We’ve already driven the hottest version (for now) of the all-new Audi TT, the 306bhp TTS model. Now it’s time for a look at the TT for buyers as fuel-conscious as they are image-conscious, the diesel-powered 2.0-litre TDI Ultra. It’s forecast to be the biggest seller of the range in the UK. We Brits love a diesel, apparently.
If the on-paper figures are anything to go by, the black-pump TT puts forward a pretty compelling case for itself: 0-62mph in 7.1 seconds, a top speed of 150mph yet combined fuel economy of 67.3mpg and tax-friendly CO2 emissions of 110g/km.
Even if you take the manufacturer fuel economy figures with the usual vat of salt, this is still one very frugal Audi TT.
2015 Audi TT TDI performance
For now, the diesel TT is a front-wheel drive and six-speed manual gearbox affair only, though an auto option can only be a matter of time.
There’s 182bhp on tap but more pertinently 280lb ft of torque (more than a Seat Leon Cupra) and it’s the latter that makes it a surprisingly brisk car. When you need it, there’s rapid and pleasantly lag-free acceleration available and when you don’t the TDI lump is smooth and hushed.
The new 2015 Audi TT TDI diesel sounds okay too – no Massey Ferguson clatter here, which bodes well for the Roadster model to be unveiled at the Paris motor show in autumn 2014.
The old TT had a tendency to push its nose wide under power and that’s still the case if you’re greedy with the throttle and allow all that torque to overwhelm the front tyres. It does feel more positive than before, though, turning in keenly before adopting a typically grippy and stable pose. Overall it feels a shade more playful than the outgoing model if still not the last word in involvement.
We drove the TT in S line spec, which means 19-inch rims and a stiffer suspension setup, lowered by 10mm. This can be swapped for the softer standard set-up as a no-cost option and you might want to consider that if you live near any lumpy roads – it’s certainly firm.
What’s the new Audi TT interior like?
Quite fascinating, actually. The TT has always been home to a techy, boutique cabin and the third instalment in the franchise doesn’t disappoint.
In front of the driver is the foot-and-a-bit wide LCD ‘Virtual Cockpit’ instrument panel you’ve already heard so much about, with switchable displays including different layouts for the tacho and speedometer and a full-bleed navigation map (which isn’t always as easy to follow as you might hope).
The display is sharp and attractive, impervious to both bright sunlight and polarised sunglasses and straightforward to command, using a mixture of steering wheel controls and the latest generation of Audi’s familiar turn ’n’ click MMI controller near the gearlever. After a bit of trial and error even the most technophobic of drivers will have the measure of it.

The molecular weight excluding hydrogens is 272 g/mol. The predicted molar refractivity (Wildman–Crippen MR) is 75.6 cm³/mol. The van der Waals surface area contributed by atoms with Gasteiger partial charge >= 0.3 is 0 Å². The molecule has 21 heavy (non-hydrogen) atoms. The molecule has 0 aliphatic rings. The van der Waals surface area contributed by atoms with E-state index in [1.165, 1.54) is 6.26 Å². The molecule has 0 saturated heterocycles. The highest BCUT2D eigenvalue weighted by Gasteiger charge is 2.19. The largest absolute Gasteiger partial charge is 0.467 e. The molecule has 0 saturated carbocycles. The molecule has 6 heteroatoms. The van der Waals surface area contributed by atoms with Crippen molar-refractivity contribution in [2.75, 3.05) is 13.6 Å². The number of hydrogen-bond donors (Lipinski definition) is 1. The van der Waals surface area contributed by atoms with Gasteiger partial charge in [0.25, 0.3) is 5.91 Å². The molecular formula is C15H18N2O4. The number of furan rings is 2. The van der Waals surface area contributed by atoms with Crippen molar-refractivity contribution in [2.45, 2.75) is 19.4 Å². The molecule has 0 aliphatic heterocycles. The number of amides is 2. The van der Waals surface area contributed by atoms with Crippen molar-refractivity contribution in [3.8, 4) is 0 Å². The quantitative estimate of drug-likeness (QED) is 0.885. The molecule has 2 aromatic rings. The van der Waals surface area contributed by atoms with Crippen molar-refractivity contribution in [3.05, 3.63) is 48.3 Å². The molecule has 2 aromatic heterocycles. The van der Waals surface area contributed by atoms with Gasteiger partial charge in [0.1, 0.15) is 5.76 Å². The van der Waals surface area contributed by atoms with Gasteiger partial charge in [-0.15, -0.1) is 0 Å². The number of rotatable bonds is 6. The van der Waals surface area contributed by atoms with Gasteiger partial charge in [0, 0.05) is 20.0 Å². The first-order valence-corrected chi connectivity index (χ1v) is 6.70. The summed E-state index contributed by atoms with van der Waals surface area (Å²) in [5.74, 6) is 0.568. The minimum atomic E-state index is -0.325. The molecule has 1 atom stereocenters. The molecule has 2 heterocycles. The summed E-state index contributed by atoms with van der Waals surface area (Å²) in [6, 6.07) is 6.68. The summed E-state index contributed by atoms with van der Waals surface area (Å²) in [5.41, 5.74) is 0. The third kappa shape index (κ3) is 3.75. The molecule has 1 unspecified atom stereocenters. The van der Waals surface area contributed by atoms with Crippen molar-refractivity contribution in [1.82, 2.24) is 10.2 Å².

The passenger's view of the Virtual Cockpit is a little restricted so it’s difficult for them to help with programming the sat-nav or choose a music soundtrack while the driver’s occupied behind the wheel.
For that reason, although Virtual Cockpit is very much a sign of things to come, don’t expect to see a carbon copy of this layout on larger, more family-focused Audi models in the near future.
What else is new?
The circular air vents, a TT hallmark, have evolved too for the 2015 coupe. They now integrate the controls for the air-con and heated seats, with a neat digital display in the vents’ centres. It’s such a logical idea you wonder why no-one’s done it before.
‘We had to push the Audi board to clear the Virtual Cockpit and the vent interface,’ interior design Artur Deponte told CAR. ‘If we’d been allowed one of those features I’d have been happy but to get both on the production car is fantastic. I’m proud that this isn’t one of those interiors where you look at the concept car and can see ideas that didn’t make it to production.’
As before, the TT Coupe’s a 2+2 and the rear seats are just as useless as before. The boot (13 litres larger than before) is entirely usable though, and with the seat backs pushed forward there’s a useful load space.
The new Audi TT can only be viewed as a success. It’s still not a car for die-hard driving enthusiasts, but it takes everything that was good about the old one – exterior kerb appeal, a superb interior and a strong engine range – and brings it bang up to date with bleeding-edge tech and, in the case of the TDI diesel model, eye-opening efficiency.
Audi’s not dropped the ball on this one.
>> Read our Audi TT S review here